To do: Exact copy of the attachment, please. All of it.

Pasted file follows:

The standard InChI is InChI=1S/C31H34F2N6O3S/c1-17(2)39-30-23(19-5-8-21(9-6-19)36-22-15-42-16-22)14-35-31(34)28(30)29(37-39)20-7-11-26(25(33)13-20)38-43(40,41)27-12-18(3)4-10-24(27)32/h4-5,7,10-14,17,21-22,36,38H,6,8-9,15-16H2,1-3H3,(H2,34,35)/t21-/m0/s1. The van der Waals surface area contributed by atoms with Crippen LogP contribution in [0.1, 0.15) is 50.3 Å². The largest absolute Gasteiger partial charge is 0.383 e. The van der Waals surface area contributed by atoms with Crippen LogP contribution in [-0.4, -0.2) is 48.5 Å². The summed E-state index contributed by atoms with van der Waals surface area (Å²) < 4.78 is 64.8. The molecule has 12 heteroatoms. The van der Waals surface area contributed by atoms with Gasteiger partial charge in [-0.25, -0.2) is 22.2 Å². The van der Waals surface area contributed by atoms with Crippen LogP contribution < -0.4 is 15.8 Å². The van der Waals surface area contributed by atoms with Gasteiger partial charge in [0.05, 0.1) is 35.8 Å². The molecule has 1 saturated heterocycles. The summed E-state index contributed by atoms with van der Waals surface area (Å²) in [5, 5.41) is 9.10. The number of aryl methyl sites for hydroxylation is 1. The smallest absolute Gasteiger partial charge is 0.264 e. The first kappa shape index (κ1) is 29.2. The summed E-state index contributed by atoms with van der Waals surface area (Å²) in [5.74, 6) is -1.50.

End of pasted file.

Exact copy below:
The standard InChI is InChI=1S/C31H34F2N6O3S/c1-17(2)39-30-23(19-5-8-21(9-6-19)36-22-15-42-16-22)14-35-31(34)28(30)29(37-39)20-7-11-26(25(33)13-20)38-43(40,41)27-12-18(3)4-10-24(27)32/h4-5,7,10-14,17,21-22,36,38H,6,8-9,15-16H2,1-3H3,(H2,34,35)/t21-/m0/s1. The van der Waals surface area contributed by atoms with Crippen LogP contribution in [0.1, 0.15) is 50.3 Å². The largest absolute Gasteiger partial charge is 0.383 e. The van der Waals surface area contributed by atoms with Crippen LogP contribution in [-0.4, -0.2) is 48.5 Å². The summed E-state index contributed by atoms with van der Waals surface area (Å²) < 4.78 is 64.8. The molecule has 12 heteroatoms. The van der Waals surface area contributed by atoms with Gasteiger partial charge in [-0.25, -0.2) is 22.2 Å². The van der Waals surface area contributed by atoms with Crippen LogP contribution < -0.4 is 15.8 Å². The van der Waals surface area contributed by atoms with Gasteiger partial charge in [0.05, 0.1) is 35.8 Å². The molecule has 1 saturated heterocycles. The summed E-state index contributed by atoms with van der Waals surface area (Å²) in [5, 5.41) is 9.10. The number of aryl methyl sites for hydroxylation is 1. The smallest absolute Gasteiger partial charge is 0.264 e. The first kappa shape index (κ1) is 29.2. The summed E-state index contributed by atoms with van der Waals surface area (Å²) in [5.74, 6) is -1.50.